When I first became a Christian, at the age of 17 during an episode of Star Trek, it was like a light had invaded my dark and confusing non-Christian world in Salem, Massachusetts. I knew few Christians and my parents thought I went off the deep end. And so I began to search for Christian books to read. I found some at my local library. The Cross and The Switchblade made me cry. Then I found CS Lewis and, through his remarkable eyes, I began to understand more and more about this incredible life to which I was called. He rent the curtain over my eyes to reveal a world far beyond the present and physical. In a book of his quotes I read this and my life was forever changed.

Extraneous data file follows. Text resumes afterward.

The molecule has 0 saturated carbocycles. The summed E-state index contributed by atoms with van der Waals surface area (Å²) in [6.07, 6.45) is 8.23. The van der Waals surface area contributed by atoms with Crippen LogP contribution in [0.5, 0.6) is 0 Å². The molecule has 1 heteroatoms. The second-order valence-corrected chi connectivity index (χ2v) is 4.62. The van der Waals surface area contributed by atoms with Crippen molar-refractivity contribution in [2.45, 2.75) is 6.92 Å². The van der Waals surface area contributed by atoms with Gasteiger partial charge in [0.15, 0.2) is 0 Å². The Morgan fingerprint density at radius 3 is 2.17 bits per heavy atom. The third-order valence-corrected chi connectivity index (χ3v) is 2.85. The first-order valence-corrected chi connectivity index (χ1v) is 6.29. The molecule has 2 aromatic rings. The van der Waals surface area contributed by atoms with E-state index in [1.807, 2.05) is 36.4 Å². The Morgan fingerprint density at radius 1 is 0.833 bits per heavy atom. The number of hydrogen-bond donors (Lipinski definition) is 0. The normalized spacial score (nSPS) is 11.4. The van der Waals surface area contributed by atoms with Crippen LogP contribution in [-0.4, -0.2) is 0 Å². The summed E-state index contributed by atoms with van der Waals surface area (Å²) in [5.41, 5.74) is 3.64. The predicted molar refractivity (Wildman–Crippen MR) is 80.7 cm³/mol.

“It is a serious thing to live in a society of possible gods and goddesses, to remember that the dullest and most uninteresting person you can talk to may one day be a creature which, if you saw it now, you would be strongly tempted to worship, or else a horror and a corruption such as you now meet, if at all, only in a nightmare. All day long we are, in some degree, helping each other to one or other of these destinations. It is in the light of these overwhelming possibilities, it is with the awe and the circumspection proper to them, that we should conduct all our dealings with one another, all friendships, all loves, all play, all politics. There are no ordinary people. You have never talked to a mere mortal. Nations, cultures, arts, civilization—these are mortal, and their life is to ours as the life of a gnat. But it is immortals whom we joke with, work with, marry, snub, and exploit—immortal horrors or everlasting splendours.” CS Lewis The Weight of Glory.